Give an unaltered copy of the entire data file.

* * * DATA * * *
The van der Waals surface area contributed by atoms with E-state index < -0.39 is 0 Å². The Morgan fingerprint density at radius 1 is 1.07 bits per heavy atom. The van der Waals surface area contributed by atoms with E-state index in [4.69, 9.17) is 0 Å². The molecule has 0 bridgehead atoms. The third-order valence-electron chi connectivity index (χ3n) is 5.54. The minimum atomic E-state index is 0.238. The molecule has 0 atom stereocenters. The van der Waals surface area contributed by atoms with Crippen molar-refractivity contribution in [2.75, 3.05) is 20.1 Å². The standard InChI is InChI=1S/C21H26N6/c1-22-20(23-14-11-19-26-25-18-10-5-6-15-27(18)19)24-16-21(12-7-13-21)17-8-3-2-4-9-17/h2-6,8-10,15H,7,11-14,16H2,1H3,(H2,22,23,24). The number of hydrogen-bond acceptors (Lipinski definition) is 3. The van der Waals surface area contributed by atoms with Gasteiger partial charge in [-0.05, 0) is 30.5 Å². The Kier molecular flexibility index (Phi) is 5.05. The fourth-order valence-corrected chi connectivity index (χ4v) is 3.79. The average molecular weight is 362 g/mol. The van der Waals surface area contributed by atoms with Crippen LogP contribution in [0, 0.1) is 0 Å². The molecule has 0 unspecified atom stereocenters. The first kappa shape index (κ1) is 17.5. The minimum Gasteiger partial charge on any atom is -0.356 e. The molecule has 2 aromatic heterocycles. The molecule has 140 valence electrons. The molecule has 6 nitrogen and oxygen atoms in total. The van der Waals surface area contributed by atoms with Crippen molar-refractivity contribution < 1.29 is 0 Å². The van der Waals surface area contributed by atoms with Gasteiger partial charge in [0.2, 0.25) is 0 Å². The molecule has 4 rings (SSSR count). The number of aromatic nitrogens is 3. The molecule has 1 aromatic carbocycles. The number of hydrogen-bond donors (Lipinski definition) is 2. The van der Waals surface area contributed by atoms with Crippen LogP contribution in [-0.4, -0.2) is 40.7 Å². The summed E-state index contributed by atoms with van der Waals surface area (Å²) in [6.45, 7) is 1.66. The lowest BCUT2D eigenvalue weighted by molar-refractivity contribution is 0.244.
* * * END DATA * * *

The van der Waals surface area contributed by atoms with E-state index < -0.39 is 0 Å². The Morgan fingerprint density at radius 1 is 1.07 bits per heavy atom. The van der Waals surface area contributed by atoms with E-state index in [4.69, 9.17) is 0 Å². The molecule has 0 bridgehead atoms. The third-order valence-electron chi connectivity index (χ3n) is 5.54. The minimum atomic E-state index is 0.238. The molecule has 0 atom stereocenters. The van der Waals surface area contributed by atoms with Crippen molar-refractivity contribution in [2.75, 3.05) is 20.1 Å². The standard InChI is InChI=1S/C21H26N6/c1-22-20(23-14-11-19-26-25-18-10-5-6-15-27(18)19)24-16-21(12-7-13-21)17-8-3-2-4-9-17/h2-6,8-10,15H,7,11-14,16H2,1H3,(H2,22,23,24). The number of hydrogen-bond acceptors (Lipinski definition) is 3. The van der Waals surface area contributed by atoms with Gasteiger partial charge in [-0.05, 0) is 30.5 Å². The Kier molecular flexibility index (Phi) is 5.05. The fourth-order valence-corrected chi connectivity index (χ4v) is 3.79. The average molecular weight is 362 g/mol. The van der Waals surface area contributed by atoms with Crippen LogP contribution in [0, 0.1) is 0 Å². The molecule has 0 unspecified atom stereocenters. The first kappa shape index (κ1) is 17.5. The minimum Gasteiger partial charge on any atom is -0.356 e. The molecule has 2 aromatic heterocycles. The molecule has 140 valence electrons. The molecule has 6 nitrogen and oxygen atoms in total. The van der Waals surface area contributed by atoms with Crippen molar-refractivity contribution < 1.29 is 0 Å². The van der Waals surface area contributed by atoms with Gasteiger partial charge in [0.2, 0.25) is 0 Å². The molecule has 4 rings (SSSR count). The number of aromatic nitrogens is 3. The molecule has 1 aromatic carbocycles. The number of hydrogen-bond donors (Lipinski definition) is 2. The van der Waals surface area contributed by atoms with Crippen LogP contribution in [-0.4, -0.2) is 40.7 Å². The summed E-state index contributed by atoms with van der Waals surface area (Å²) in [6.45, 7) is 1.66. The lowest BCUT2D eigenvalue weighted by molar-refractivity contribution is 0.244.